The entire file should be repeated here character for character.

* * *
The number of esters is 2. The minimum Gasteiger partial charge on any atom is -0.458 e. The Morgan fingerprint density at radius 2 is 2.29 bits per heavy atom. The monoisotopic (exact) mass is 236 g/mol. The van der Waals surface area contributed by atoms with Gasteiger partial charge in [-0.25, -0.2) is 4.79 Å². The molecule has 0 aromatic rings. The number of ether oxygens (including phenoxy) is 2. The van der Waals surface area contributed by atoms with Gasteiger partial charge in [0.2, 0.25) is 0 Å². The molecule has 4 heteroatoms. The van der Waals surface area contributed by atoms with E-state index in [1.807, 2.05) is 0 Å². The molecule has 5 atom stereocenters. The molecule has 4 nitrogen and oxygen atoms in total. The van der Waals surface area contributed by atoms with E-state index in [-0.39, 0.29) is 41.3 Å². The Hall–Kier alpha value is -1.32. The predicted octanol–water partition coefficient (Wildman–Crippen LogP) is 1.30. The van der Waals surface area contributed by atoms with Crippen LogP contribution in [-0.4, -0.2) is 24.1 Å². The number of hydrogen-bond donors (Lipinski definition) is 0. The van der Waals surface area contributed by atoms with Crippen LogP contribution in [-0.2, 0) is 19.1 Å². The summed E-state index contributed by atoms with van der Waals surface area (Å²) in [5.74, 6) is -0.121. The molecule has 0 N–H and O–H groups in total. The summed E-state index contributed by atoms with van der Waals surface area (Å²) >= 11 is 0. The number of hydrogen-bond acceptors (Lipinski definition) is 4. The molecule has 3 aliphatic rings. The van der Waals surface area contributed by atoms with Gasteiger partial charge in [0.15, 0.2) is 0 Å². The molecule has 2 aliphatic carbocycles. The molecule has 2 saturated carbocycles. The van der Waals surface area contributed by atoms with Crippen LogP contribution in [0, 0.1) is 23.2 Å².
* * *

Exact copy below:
The number of esters is 2. The minimum Gasteiger partial charge on any atom is -0.458 e. The Morgan fingerprint density at radius 2 is 2.29 bits per heavy atom. The monoisotopic (exact) mass is 236 g/mol. The van der Waals surface area contributed by atoms with Gasteiger partial charge in [-0.25, -0.2) is 4.79 Å². The molecule has 0 aromatic rings. The number of ether oxygens (including phenoxy) is 2. The van der Waals surface area contributed by atoms with Gasteiger partial charge in [0.2, 0.25) is 0 Å². The molecule has 4 heteroatoms. The van der Waals surface area contributed by atoms with E-state index in [1.807, 2.05) is 0 Å². The molecule has 5 atom stereocenters. The molecule has 4 nitrogen and oxygen atoms in total. The van der Waals surface area contributed by atoms with E-state index in [-0.39, 0.29) is 41.3 Å². The Hall–Kier alpha value is -1.32. The predicted octanol–water partition coefficient (Wildman–Crippen LogP) is 1.30. The van der Waals surface area contributed by atoms with Crippen LogP contribution in [-0.4, -0.2) is 24.1 Å². The number of hydrogen-bond donors (Lipinski definition) is 0. The van der Waals surface area contributed by atoms with Crippen LogP contribution in [-0.2, 0) is 19.1 Å². The summed E-state index contributed by atoms with van der Waals surface area (Å²) in [5.74, 6) is -0.121. The molecule has 0 N–H and O–H groups in total. The summed E-state index contributed by atoms with van der Waals surface area (Å²) >= 11 is 0. The number of hydrogen-bond acceptors (Lipinski definition) is 4. The molecule has 3 aliphatic rings. The van der Waals surface area contributed by atoms with Gasteiger partial charge in [0.15, 0.2) is 0 Å². The molecule has 2 aliphatic carbocycles. The molecule has 2 saturated carbocycles. The van der Waals surface area contributed by atoms with Crippen LogP contribution in [0, 0.1) is 23.2 Å².